State Board for Wildlife (SBWL):

  • Formed by state government, this constituted as a statutory organization which acts as an advisory to the state government on required policy formation for wildlife conservation or amendment if required.
  • This board serves as an apex body which reviews & approves all wildlife related matters, projects of national parks, sanctuaries, etc.
  • The Board is responsible for promoting the conservation & development of wildlife & forests and is headed by the Chief Minister of the State.

Central Zoo Authority:

  • The authority consists of ten members including Environment Minister as a Chairperson & a member secretary.
  • The objective of the authority is to make rules and guidelines according to which any animal can be transferred among national or international zoos.
  • The task of the authority is to give recognition & regulate the zoos across India.

Wildlife Crime Control Bureau (WCCB):

  • With the head office in New Delhi, the Bureau is established to fight against the crime committed towards wildlife in India.
  • In order to achieve its target, the Bureau assists & advises state and center on issues related to wildlife crimes & to form policies & laws to prosecute the criminals.
  • The Bureau launches centralized data related to wildlife crime, collects, collates & organizes criminal activities and circulates this to State so that the criminals can be detained.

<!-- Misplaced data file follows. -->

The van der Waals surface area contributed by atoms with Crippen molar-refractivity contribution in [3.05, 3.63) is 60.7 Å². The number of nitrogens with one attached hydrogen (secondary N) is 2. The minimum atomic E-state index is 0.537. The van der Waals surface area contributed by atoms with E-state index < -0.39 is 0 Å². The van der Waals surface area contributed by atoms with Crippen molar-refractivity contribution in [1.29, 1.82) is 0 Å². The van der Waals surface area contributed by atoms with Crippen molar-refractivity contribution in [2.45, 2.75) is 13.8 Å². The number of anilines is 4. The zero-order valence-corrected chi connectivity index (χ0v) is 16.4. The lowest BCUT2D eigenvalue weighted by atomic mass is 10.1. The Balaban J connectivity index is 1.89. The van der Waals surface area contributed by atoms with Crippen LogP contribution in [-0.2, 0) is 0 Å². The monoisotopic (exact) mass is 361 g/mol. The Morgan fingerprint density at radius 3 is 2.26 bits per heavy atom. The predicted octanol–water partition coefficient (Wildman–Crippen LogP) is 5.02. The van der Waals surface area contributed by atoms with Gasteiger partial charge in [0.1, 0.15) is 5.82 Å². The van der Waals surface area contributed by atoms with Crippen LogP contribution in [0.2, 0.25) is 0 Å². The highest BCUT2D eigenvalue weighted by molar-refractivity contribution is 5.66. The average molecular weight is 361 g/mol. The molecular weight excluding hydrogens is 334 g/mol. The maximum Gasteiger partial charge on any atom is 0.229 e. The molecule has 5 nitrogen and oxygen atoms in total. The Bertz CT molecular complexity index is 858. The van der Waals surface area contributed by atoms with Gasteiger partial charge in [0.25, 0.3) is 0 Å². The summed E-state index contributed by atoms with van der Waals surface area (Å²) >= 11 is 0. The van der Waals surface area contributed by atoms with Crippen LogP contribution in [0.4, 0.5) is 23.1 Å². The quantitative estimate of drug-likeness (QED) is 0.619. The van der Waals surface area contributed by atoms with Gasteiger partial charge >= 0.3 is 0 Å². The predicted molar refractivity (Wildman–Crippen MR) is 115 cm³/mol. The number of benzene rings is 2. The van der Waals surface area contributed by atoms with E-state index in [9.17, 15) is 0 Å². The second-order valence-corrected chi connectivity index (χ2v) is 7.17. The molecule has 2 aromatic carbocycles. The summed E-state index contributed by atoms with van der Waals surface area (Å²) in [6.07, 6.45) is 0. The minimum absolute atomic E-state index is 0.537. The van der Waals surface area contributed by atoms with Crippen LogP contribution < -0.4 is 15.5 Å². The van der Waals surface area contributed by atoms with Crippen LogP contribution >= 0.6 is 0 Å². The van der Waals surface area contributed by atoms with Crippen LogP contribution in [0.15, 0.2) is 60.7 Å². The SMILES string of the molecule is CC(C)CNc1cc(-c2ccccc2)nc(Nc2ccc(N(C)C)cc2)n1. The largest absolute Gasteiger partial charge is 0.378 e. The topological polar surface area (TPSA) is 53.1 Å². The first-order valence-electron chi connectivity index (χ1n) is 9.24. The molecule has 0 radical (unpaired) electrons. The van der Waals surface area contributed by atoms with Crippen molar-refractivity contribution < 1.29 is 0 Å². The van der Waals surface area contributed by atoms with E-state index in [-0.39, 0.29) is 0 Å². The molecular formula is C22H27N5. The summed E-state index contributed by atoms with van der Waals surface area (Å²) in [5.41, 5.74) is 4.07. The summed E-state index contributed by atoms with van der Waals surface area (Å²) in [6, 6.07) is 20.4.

National Tiger Conservation Authority (NTCA):

  • Headed by Union Environment Minister & co-chaired by State Environment Minister (Vice chairperson), NTCA has a mandate to reinforce tiger conservation in our country. It was constituted in 2005 to revive the endangered species of tiger in India.
  • Our country has designated fifty-plus wildlife sanctuaries as tiger reserves.
  • The main function of the National Tiger Conservation Authority is to supervise, coordinate & perform in capacity. It also works for "Project Tiger".

Protected areas under the Act

Under the Wildlife protection Act following 5 types of area are notified:

  1. Tiger Reserve: On endorsement of National Tiger Conservation Authority some forests are declared as reserved forest for the conservation and protection of tigers in our country.
  2. Conservation Reserve: It is the State government who declares some specific area as conservation reserves in consultation with local communities. Generally these areas are next to any sanctuary or park.
  3. Community Reserve: Similar to Conservation reserve, State government may declare any private land or community land as a community reserve in consultation with the local community or an individual who has volunteered to conserve the wildlife.